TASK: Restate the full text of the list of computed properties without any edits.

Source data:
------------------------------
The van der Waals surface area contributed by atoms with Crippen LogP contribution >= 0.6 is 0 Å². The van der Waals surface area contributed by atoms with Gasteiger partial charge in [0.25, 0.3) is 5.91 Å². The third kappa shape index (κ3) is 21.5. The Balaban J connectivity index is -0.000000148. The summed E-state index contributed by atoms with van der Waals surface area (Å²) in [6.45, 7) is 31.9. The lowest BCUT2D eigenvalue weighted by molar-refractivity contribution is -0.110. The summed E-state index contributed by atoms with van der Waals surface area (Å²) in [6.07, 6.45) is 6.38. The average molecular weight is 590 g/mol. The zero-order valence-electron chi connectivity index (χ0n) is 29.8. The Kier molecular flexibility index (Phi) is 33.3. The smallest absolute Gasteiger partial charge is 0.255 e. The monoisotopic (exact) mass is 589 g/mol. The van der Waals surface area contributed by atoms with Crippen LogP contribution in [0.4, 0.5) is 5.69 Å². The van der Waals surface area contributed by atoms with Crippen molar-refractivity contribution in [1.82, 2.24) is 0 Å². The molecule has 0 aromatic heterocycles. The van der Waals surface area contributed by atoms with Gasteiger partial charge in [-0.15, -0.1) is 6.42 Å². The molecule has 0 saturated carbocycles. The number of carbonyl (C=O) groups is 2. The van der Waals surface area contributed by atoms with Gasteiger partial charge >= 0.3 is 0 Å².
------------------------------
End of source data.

The van der Waals surface area contributed by atoms with Crippen LogP contribution >= 0.6 is 0 Å². The van der Waals surface area contributed by atoms with Gasteiger partial charge in [0.25, 0.3) is 5.91 Å². The third kappa shape index (κ3) is 21.5. The Balaban J connectivity index is -0.000000148. The summed E-state index contributed by atoms with van der Waals surface area (Å²) in [6.45, 7) is 31.9. The lowest BCUT2D eigenvalue weighted by molar-refractivity contribution is -0.110. The summed E-state index contributed by atoms with van der Waals surface area (Å²) in [6.07, 6.45) is 6.38. The average molecular weight is 590 g/mol. The zero-order valence-electron chi connectivity index (χ0n) is 29.8. The Kier molecular flexibility index (Phi) is 33.3. The smallest absolute Gasteiger partial charge is 0.255 e. The monoisotopic (exact) mass is 589 g/mol. The van der Waals surface area contributed by atoms with Crippen LogP contribution in [0.4, 0.5) is 5.69 Å². The van der Waals surface area contributed by atoms with Crippen molar-refractivity contribution in [1.82, 2.24) is 0 Å². The molecule has 0 aromatic heterocycles. The van der Waals surface area contributed by atoms with Gasteiger partial charge in [-0.15, -0.1) is 6.42 Å². The molecule has 0 saturated carbocycles. The number of carbonyl (C=O) groups is 2. The van der Waals surface area contributed by atoms with Gasteiger partial charge >= 0.3 is 0 Å².